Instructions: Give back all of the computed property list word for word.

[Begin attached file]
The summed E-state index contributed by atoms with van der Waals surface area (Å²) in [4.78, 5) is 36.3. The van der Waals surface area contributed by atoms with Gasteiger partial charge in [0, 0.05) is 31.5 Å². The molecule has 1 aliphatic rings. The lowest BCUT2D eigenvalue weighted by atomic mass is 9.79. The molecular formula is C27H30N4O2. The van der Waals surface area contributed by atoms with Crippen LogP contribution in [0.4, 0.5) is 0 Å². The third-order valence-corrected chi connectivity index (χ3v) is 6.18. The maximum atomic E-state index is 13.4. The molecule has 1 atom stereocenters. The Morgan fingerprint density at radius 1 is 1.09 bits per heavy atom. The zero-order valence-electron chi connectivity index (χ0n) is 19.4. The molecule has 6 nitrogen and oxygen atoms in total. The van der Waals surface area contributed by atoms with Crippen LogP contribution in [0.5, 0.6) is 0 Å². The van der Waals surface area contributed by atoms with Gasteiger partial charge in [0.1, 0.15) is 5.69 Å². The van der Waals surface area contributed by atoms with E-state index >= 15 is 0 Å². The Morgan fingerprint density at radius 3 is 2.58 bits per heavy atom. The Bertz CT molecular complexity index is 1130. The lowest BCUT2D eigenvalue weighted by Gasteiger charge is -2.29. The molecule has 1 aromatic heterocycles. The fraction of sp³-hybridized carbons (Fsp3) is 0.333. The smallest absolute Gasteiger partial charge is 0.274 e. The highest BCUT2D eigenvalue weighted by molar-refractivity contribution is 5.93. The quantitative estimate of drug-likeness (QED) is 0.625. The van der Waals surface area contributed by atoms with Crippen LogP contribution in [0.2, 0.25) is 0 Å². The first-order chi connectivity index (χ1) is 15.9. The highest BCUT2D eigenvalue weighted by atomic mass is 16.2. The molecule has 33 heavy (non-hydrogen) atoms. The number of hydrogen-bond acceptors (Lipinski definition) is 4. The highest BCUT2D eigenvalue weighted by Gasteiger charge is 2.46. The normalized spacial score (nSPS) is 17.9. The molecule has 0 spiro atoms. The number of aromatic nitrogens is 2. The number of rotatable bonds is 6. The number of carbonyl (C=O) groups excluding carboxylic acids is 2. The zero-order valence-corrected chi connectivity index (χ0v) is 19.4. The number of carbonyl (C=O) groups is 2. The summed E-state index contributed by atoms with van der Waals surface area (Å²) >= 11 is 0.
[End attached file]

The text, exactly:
The summed E-state index contributed by atoms with van der Waals surface area (Å²) in [4.78, 5) is 36.3. The van der Waals surface area contributed by atoms with Gasteiger partial charge in [0, 0.05) is 31.5 Å². The molecule has 1 aliphatic rings. The lowest BCUT2D eigenvalue weighted by atomic mass is 9.79. The molecular formula is C27H30N4O2. The van der Waals surface area contributed by atoms with Crippen LogP contribution in [0.4, 0.5) is 0 Å². The third-order valence-corrected chi connectivity index (χ3v) is 6.18. The maximum atomic E-state index is 13.4. The molecule has 1 atom stereocenters. The Morgan fingerprint density at radius 1 is 1.09 bits per heavy atom. The zero-order valence-electron chi connectivity index (χ0n) is 19.4. The molecule has 6 nitrogen and oxygen atoms in total. The van der Waals surface area contributed by atoms with Crippen LogP contribution in [0.5, 0.6) is 0 Å². The van der Waals surface area contributed by atoms with Gasteiger partial charge in [0.1, 0.15) is 5.69 Å². The van der Waals surface area contributed by atoms with E-state index >= 15 is 0 Å². The Morgan fingerprint density at radius 3 is 2.58 bits per heavy atom. The Bertz CT molecular complexity index is 1130. The lowest BCUT2D eigenvalue weighted by Gasteiger charge is -2.29. The molecule has 1 aromatic heterocycles. The fraction of sp³-hybridized carbons (Fsp3) is 0.333. The smallest absolute Gasteiger partial charge is 0.274 e. The highest BCUT2D eigenvalue weighted by molar-refractivity contribution is 5.93. The quantitative estimate of drug-likeness (QED) is 0.625. The van der Waals surface area contributed by atoms with Crippen LogP contribution in [0.2, 0.25) is 0 Å². The first-order chi connectivity index (χ1) is 15.9. The highest BCUT2D eigenvalue weighted by atomic mass is 16.2. The molecule has 33 heavy (non-hydrogen) atoms. The number of hydrogen-bond acceptors (Lipinski definition) is 4. The highest BCUT2D eigenvalue weighted by Gasteiger charge is 2.46. The normalized spacial score (nSPS) is 17.9. The molecule has 0 spiro atoms. The number of aromatic nitrogens is 2. The number of rotatable bonds is 6. The number of carbonyl (C=O) groups excluding carboxylic acids is 2. The zero-order valence-corrected chi connectivity index (χ0v) is 19.4. The number of carbonyl (C=O) groups is 2. The summed E-state index contributed by atoms with van der Waals surface area (Å²) >= 11 is 0.